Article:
The Wall Street area, or FiDi, as it’s sometimes now called, used to be just for bankers and tourists on their way to the Statue of Liberty. No more! The downtown neighborhood, and the surrounding area (The Battery, Battery Park City, etc.) rebounded from the tough times post-9/11, and now offers numerous ways for families to appreciate both old and new aspects of the southern tip of Manhattan. Read on for all the hot spots, and plan your day downtown!
Is it a spaceship?An alien creature? A trippy ice formation erupting from below? It’s actually a transportation hub and deluxe shopping center, the latter of which is called Westfield World Trade Center. Designed by Spanish architect Santiago Calatrava, the Oculus is worth a trip to have a look inside (very sci-fi), even if you don’t want to buy anything. If you do, numerous high end retailers and places to snack (including Eataly downtown) are happy to take your money. It’s worth checking Westfield’s event calendar, as it hosts lots of fun and free happenings.
70 Vesey St.
A magical, musical “underwater” ride you can take day or night that’s totally worth the five bucks.
State Street and Battery Place
A sort of wet and wild “Whack-a-mole”, this fountain spouts water at random intervals, and is a fun way to cool off in warmer weather. LED lights illuminate it at night, adding to the spectacle.
Statue of Liberty/Ellis Island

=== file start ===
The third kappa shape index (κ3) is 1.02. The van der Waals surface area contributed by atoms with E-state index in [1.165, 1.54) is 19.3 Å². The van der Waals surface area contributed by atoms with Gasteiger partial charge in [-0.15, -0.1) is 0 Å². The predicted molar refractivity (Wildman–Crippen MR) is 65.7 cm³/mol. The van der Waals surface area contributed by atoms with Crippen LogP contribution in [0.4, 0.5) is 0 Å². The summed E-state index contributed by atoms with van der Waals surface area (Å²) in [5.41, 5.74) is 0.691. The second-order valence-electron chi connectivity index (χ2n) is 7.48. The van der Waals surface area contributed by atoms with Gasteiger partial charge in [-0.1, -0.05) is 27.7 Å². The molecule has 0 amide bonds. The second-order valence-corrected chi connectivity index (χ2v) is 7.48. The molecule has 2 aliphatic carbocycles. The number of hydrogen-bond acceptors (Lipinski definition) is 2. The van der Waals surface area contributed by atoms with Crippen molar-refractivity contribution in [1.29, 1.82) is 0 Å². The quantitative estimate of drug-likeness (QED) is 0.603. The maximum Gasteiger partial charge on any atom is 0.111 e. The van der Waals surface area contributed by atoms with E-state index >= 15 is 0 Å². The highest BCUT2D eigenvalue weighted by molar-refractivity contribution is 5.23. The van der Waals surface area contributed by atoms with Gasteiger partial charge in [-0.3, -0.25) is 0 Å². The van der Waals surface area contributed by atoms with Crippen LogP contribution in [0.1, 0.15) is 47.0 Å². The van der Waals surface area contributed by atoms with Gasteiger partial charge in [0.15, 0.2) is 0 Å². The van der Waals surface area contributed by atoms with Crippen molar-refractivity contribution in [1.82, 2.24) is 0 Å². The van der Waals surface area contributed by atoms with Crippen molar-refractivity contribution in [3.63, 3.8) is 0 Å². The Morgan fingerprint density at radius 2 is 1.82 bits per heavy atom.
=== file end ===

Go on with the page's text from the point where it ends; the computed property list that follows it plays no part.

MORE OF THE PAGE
It’s not just for tourists! As New Yorker’s we’re jaded because we see her every day, but up-close-and-personal, she’s truly awe-inspiring. The smart move here is to buy tickets in advance to skip the line to purchase them (it can be considerable, and you’ll save a lot of time and hassle.) Visitors can go on and inside Lady Liberty (the base, the arm) but you must buy a ticket in advance, and these sell out well ahead of time — so if it’s on your bucket list, plan accordingly. But standing at her feet is plenty impressive. In addition to the main attraction, Liberty Island is also a nice place to picnic, with lots of shaded lawn space to hang out. Pack a lunch; food options are fine, but nothing special, and of course, pricey.
Head over to Ellis Island for an amazing lesson the history of New York, and America overall!
photo: Harold C. via Yelp
National Museum of the American Indian
Located in the grand and historic Alexander Hamilton U.S. Custom House, National Museum of the American Indian is committed to advancing knowledge and understanding of the Native cultures of the Western Hemisphere—past, present, and future—through partnership with Native people and others. Part of the Smithsonian, the museum, which also has a location in Washington, D.C., is free to the public. Head here for permanent exhibits dedicated to American Indian life and culture of the past, as well as engaging, contemporary work showcasing the work of American Indian artists today.
1 Bowling Green
photo: Kin T. via Yelp
Tucked away in Battery Park City, Teardrop Park is a gem with a large slide, sandboxes, water play, places to “rock hop”, a reading area, naturalistic plantings, and even restrooms.